The answer to that was an unfortunate no. The Razorbacks still put together a tremendous performance as George and Bruce placed 12th and 16th in the team scoring while Cameron Griffith was 36th. However, the performances of Andrew Ronoh and Frankline Tonui were a bit off the mark which forced the men from Fayetteville to finish 5th overall, 10 points behind 4th place Mississippi.
While I'm sure it was a heart-breaking finish, this squad positioned themselves incredibly well for another title/podium run in 2017.
Alex George and Jack Bruce may be the most underrated duo in the NCAA. They have proven to be incredibly clutch in the postseason and will return as experienced low-sticks that can help mentor four talented incoming freshmen.
Andrew Ronoh is another key scorer who has shown that he can have a significant scoring role with this team. His performances at SEC's and the South Central Region Championships were strong, although his execution at NCAA's was a bit lack-luster. Maybe that's because I imagined he would finish the season as an All-American. Yet, regardless of his finish at Nationals, another year with this Arkansas program should be tremendously beneficial to Ronoh who spent last fall adjusting to a different style of training and a new level of competition.
At the 4th spot is Cameron Griffith, a very solid scorer that ran well throughout the 2016 season. Griffith was one of the pleasant surprises of last year's NCAA Championships after placing 48th individually and acting as Arkansas' 3rd scorer for the day. He has yet to place inside the top 10 of any meet, but his consistency and improvement indicates that he has a bright future ahead of him.
Like many other teams we've ranked so far, Arkansas' 5th man is up in air as either Austen Dalquist or Christian Heymsfield (who redshirted in 2016) could take it by season's end. These two are excellent support pieces with great experience under their belt.
The great thing about these two is that they are essentially interchangeable. Heymsfield's 2015 performances and Dalquist's 2016 performances are very similar and that is a comforting sign if you're a program trying to solidify your depth.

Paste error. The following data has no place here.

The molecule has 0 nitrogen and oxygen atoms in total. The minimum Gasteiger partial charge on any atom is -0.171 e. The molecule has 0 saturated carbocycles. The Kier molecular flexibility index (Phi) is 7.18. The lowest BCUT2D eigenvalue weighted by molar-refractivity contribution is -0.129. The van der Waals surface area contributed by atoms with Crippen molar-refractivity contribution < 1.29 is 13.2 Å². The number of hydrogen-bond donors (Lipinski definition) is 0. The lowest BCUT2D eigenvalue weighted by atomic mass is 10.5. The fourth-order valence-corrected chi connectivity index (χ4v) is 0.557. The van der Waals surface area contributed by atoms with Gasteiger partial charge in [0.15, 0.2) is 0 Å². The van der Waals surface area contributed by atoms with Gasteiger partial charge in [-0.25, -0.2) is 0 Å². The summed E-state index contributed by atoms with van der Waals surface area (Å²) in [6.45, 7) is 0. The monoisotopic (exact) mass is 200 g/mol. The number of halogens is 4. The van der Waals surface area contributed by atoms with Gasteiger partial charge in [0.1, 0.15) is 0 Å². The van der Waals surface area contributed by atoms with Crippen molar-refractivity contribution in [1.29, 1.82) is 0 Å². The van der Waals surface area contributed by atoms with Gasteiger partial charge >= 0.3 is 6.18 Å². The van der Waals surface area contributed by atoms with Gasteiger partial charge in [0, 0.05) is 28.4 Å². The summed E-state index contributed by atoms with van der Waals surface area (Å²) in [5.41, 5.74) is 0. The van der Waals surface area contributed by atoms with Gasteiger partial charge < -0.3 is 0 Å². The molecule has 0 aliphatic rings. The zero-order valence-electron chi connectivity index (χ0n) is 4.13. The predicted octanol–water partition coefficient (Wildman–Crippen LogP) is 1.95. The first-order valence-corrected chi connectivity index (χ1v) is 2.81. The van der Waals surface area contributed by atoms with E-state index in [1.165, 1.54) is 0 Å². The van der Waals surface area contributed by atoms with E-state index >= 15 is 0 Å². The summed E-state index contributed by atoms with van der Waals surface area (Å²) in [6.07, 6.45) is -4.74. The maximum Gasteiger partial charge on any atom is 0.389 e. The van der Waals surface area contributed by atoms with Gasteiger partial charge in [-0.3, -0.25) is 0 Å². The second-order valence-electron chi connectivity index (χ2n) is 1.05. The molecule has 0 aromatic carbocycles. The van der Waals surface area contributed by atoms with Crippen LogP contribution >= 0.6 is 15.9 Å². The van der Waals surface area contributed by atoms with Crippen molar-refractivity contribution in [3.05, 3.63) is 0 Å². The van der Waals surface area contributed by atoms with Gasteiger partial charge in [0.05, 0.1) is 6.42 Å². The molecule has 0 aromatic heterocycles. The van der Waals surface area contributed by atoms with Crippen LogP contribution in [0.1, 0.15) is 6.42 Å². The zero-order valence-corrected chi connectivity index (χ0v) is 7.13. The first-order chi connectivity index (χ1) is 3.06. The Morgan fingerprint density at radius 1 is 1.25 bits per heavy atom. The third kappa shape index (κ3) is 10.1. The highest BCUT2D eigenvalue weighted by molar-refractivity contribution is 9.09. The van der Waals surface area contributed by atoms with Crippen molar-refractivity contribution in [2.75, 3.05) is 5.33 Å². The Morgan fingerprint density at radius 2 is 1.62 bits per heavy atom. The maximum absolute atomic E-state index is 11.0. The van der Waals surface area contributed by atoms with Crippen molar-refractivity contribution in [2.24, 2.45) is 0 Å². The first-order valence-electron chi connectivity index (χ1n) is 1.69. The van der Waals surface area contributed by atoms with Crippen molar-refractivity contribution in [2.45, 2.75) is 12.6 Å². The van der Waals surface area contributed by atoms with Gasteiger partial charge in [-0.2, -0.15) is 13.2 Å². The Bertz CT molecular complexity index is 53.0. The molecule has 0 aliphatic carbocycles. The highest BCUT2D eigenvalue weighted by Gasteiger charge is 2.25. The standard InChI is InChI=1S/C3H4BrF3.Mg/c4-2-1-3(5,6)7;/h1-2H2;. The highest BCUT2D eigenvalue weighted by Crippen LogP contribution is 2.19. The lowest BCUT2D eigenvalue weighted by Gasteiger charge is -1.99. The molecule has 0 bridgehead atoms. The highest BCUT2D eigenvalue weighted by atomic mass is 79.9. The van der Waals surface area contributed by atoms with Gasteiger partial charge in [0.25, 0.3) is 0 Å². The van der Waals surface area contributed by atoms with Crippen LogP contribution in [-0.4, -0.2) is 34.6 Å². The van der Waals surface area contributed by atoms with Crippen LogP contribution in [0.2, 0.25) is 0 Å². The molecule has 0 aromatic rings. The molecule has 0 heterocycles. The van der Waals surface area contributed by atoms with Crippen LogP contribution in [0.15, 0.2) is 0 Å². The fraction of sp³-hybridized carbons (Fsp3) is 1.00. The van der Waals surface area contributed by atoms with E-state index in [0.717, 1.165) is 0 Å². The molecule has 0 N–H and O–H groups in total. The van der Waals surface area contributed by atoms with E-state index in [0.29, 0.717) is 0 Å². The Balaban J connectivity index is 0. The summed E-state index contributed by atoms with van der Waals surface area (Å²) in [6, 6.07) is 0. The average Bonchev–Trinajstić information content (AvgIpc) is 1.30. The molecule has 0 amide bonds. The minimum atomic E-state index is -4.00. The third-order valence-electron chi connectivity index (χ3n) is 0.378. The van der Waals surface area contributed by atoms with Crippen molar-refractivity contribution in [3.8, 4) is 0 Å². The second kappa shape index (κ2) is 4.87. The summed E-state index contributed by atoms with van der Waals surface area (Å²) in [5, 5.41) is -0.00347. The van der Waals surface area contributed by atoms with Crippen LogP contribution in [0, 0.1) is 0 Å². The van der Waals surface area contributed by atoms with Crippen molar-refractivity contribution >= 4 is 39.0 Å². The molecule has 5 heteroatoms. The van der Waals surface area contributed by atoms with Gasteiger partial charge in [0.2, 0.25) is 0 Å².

Of course, all great teams like Arkansas are deeper than just five guys. Other impact runners like Aidan Swain and Kyle Levermore are talented individuals with the potential to breakout and have an impact on this squad. I'll be watching their performances to see how they progress throughout 2017.
At this point in the article, I typically point out a concern or a weak area of the team. However, if we're being honest, I don't really see any achilles heel. Sure, the loss of Frankline Tonui isn't easy to overcome, but the Razorbacks showed at Nationals that they could still thrive and prosper without Tonui being a low-stick. In fact, the only reason this team isn't ranked higher is simply because I like the experience and front-runners of #1 and #2 better.
I may have said it earlier in our rankings, but this time it surely does apply. There may not be a team in the NCAA that is more complete than the Razorbacks. With experience, consistency, low-sticks, depth, and a successful legacy on their side, Chris Bucknam's team could get back on the podium and maybe even win the NCAA title for the first time since 2000.